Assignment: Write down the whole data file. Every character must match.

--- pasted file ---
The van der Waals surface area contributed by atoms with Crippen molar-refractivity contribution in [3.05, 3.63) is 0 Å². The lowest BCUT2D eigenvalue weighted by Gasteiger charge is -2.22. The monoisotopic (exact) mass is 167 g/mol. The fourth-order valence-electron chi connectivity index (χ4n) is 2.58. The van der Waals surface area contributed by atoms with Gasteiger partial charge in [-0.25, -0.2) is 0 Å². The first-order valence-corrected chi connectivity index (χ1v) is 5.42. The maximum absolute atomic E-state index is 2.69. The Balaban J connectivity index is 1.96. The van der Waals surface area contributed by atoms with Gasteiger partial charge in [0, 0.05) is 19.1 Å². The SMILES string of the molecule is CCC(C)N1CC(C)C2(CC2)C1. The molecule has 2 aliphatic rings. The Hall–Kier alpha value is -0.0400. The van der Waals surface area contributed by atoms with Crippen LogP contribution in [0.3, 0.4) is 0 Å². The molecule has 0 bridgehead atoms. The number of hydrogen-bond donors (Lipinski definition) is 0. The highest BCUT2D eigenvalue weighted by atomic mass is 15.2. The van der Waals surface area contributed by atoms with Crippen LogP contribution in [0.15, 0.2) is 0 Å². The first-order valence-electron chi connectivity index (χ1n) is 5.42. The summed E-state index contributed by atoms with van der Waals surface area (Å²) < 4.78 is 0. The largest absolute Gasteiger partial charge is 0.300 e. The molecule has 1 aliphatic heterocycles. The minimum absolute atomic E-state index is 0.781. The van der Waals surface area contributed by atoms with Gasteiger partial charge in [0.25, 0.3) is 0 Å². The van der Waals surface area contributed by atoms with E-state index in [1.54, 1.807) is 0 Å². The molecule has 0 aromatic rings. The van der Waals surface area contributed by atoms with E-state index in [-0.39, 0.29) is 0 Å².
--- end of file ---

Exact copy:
The van der Waals surface area contributed by atoms with Crippen molar-refractivity contribution in [3.05, 3.63) is 0 Å². The lowest BCUT2D eigenvalue weighted by Gasteiger charge is -2.22. The monoisotopic (exact) mass is 167 g/mol. The fourth-order valence-electron chi connectivity index (χ4n) is 2.58. The van der Waals surface area contributed by atoms with Gasteiger partial charge in [-0.25, -0.2) is 0 Å². The first-order valence-corrected chi connectivity index (χ1v) is 5.42. The maximum absolute atomic E-state index is 2.69. The Balaban J connectivity index is 1.96. The van der Waals surface area contributed by atoms with Gasteiger partial charge in [0, 0.05) is 19.1 Å². The SMILES string of the molecule is CCC(C)N1CC(C)C2(CC2)C1. The molecule has 2 aliphatic rings. The Hall–Kier alpha value is -0.0400. The van der Waals surface area contributed by atoms with Crippen LogP contribution in [0.3, 0.4) is 0 Å². The molecule has 0 bridgehead atoms. The number of hydrogen-bond donors (Lipinski definition) is 0. The highest BCUT2D eigenvalue weighted by atomic mass is 15.2. The van der Waals surface area contributed by atoms with Crippen LogP contribution in [0.15, 0.2) is 0 Å². The first-order valence-electron chi connectivity index (χ1n) is 5.42. The summed E-state index contributed by atoms with van der Waals surface area (Å²) < 4.78 is 0. The largest absolute Gasteiger partial charge is 0.300 e. The molecule has 1 aliphatic heterocycles. The minimum absolute atomic E-state index is 0.781. The van der Waals surface area contributed by atoms with Gasteiger partial charge in [0.25, 0.3) is 0 Å². The van der Waals surface area contributed by atoms with E-state index in [1.54, 1.807) is 0 Å². The molecule has 0 aromatic rings. The van der Waals surface area contributed by atoms with E-state index in [-0.39, 0.29) is 0 Å².